e. as depicted in Figure 3. medical monitoring devices. The brain makes decision what to do.g. if somebody throws a ball toward us. and an actuator to change the rotation speed.1.g. machines etc. another sensor to read the desired rotation speed that a user can set. It uses a sensor to read the current rotation speed of the engine. everything that we use to collect information from the environment. An example of a real-time system that uses sensors and actuators is a computer system that regulates the rotation speed of an electrical engine. Examples include motors. and sends them out to the engine via the actuator. Air speed. e. brake force in a car. Our sensors are our eyes. we detect it (sampling) with our eyes (sensors) and pass the information about incoming ball (signals) to our brain (computer). We can make a parallel with the human body. The process of collecting the data from the environment through sensors is called sampling. . nose. skin.. to catch the ball (processing) and sends the order (actuation) to our hand (actuator) to catch it. pumps. result from a computation.. Most of these systems interact directly or indirectly with electronic and mechanical devices through sensors and actuators. such as ECG.5 Close interaction with the environment Many applications are inherently of real-time nature. The computer system executes a control algorithm that calculates the new control values based on the input from the sensors. Speed sensor Electrical motor Speed actuator Sensor values (current rotation speed) New control values (increase/decrease speed) Computer system User input Figure 3: Rotation speed regulation in an electrical motor.g. automated factories. use sensors to monitor patient status. Sensors provide information to the system about the state of its environment. they transform digital data. chemical plants. e. For example.. into physical format. we perform some action with them. attitude and altitude sensors provide aircraft information for proper execution of flight control plans etc. examples include aircraft and car control systems. Our actuators are our arms and legs. The process of performing some action on the environment is called actuation. ears. medical intensive care devices and numerous others. For example. Actuators work the other way around.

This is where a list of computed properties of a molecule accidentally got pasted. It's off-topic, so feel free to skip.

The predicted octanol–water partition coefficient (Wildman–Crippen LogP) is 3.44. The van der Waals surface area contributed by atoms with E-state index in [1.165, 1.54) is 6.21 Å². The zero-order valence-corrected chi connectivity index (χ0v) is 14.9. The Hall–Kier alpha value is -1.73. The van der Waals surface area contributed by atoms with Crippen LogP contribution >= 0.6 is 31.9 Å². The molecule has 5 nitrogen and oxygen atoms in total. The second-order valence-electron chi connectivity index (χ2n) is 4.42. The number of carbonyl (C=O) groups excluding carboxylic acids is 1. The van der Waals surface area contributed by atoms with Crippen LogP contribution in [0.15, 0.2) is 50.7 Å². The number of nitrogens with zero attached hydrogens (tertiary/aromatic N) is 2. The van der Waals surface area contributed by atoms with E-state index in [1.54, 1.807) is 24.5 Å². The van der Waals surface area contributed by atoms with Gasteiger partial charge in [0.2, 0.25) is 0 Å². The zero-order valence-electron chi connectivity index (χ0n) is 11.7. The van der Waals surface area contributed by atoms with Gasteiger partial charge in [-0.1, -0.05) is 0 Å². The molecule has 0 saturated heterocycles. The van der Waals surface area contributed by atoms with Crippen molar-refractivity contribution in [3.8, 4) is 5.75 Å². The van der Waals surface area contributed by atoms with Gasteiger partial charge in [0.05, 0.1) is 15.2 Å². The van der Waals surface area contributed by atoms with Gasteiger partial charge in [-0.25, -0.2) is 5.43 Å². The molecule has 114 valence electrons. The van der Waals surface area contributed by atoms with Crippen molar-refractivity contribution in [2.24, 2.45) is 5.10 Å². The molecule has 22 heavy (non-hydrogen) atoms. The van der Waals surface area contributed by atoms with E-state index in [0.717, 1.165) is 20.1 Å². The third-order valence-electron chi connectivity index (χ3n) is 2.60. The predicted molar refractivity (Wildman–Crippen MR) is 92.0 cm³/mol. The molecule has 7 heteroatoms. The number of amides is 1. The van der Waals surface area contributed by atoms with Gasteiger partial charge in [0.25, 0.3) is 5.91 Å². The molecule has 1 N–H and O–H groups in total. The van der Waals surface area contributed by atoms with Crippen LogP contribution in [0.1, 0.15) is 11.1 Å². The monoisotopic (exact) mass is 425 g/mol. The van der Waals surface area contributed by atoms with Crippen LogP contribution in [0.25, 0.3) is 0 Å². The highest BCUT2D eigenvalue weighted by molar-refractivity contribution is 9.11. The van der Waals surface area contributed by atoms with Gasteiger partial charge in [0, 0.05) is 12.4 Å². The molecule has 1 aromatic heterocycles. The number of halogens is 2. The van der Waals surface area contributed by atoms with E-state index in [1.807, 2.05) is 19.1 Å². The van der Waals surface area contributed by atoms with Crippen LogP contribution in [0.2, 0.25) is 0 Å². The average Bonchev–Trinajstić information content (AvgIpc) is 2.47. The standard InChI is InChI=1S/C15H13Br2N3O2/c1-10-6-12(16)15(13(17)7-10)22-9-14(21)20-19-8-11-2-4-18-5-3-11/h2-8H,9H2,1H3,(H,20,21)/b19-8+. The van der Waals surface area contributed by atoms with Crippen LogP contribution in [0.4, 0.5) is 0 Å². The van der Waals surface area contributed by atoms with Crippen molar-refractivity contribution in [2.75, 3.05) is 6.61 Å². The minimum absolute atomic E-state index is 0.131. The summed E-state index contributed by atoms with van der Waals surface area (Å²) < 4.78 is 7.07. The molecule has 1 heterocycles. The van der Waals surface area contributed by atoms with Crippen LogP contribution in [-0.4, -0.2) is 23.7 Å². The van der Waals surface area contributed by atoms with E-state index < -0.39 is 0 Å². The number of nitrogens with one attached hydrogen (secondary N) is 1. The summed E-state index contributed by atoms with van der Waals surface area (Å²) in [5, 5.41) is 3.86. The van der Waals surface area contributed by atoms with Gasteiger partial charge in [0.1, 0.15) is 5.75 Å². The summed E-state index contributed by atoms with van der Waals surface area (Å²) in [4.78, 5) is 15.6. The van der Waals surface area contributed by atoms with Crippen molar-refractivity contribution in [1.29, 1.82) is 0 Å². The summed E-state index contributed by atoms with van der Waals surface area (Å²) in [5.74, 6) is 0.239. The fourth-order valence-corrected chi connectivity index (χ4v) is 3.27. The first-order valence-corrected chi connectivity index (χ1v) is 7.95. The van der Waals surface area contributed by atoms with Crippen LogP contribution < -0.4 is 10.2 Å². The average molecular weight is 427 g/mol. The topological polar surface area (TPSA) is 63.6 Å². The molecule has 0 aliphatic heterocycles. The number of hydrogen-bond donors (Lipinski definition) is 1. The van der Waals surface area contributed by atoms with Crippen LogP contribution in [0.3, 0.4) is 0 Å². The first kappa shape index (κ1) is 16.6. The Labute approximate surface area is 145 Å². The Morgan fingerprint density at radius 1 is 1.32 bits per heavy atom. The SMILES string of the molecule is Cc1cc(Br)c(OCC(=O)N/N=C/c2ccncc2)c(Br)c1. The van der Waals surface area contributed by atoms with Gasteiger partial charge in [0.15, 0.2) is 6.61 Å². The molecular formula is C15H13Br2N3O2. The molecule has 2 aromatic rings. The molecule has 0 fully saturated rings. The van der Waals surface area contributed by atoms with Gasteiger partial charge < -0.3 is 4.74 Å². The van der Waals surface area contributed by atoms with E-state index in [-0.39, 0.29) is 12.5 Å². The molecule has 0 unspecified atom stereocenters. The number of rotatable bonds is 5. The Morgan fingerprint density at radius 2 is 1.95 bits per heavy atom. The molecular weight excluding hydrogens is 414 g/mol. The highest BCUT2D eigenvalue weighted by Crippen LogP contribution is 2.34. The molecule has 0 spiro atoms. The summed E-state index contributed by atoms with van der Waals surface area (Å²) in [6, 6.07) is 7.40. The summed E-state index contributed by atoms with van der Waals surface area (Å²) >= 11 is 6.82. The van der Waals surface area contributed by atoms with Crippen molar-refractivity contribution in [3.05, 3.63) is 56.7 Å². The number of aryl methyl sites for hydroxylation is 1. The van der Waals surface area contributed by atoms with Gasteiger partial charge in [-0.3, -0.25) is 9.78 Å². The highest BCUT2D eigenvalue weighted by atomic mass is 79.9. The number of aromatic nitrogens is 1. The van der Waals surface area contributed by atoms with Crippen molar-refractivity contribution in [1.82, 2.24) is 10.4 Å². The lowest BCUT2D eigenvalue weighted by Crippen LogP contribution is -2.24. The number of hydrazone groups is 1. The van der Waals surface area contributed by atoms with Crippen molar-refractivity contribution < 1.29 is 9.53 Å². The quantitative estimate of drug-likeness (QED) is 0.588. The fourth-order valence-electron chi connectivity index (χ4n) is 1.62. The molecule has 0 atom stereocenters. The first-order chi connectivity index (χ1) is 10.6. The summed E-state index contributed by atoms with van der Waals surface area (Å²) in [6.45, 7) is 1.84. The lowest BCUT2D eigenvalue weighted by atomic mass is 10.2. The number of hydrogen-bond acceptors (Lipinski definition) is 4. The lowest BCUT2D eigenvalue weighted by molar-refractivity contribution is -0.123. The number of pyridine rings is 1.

g. So. artificial deduction. and the period-time requirement specifies how often we need to sample in order to get an accurate view of the environment.. construct a system where the period time varies too much.e. e. What we need to do now is to construct a real-time system that fulfills those requirements. bodies in motion – arm movement of a robot system has to follow some physical laws. e. If the period time is too short. etc. see the timing diagram in Figure 4: sampling actuation sampling actuation computation computation time latency period time Figure 4: A simple control model for electrical motor. This leads us to the problem definition for real-time systems: to construct a computer system so that all individual timing constraints of the tasks are really fulfilled. we have probably got the values for allowed latency and period time from a control engineer that has analyzed the process. Let's have a look at another example with .e. recommended sampling rate is equal to half the rate of the sampled signal. If we. the control algorithm will run too often. the time between sending a user request to change the speed and actually enforcing the new speed will be too long. the system could be perceived as slow.... where do the timing constraints come from? One answer is: from close analysis of the controlled process. If the period. i. Furthermore. it might result in a severely reduced control performance. we can identify a couple of new timing constraints – the latency and the period time of a task. The analysis needs to consider the laws of nature. If we continue with our electrical motor example from the previous subsection.e. taking CPU time from other tasks in the system. i.g. some constraints are given but some others has to be deduced. for example. however. One such constraint was the deadline of a task. The latency requirement specifies how fast we need to process the input data and produce an output. at the same time as the system resources are shared properly between tasks.. performed by control engineers.6 Timing constraints We mentioned before that fulfilling timing constraints of individual tasks is crucial for correct functioning of real-time systems. it needs to consider mathematical theory. the timing requirements of the system. is too long. discussed above in the airbag example.1. i. In the electrical motor example above.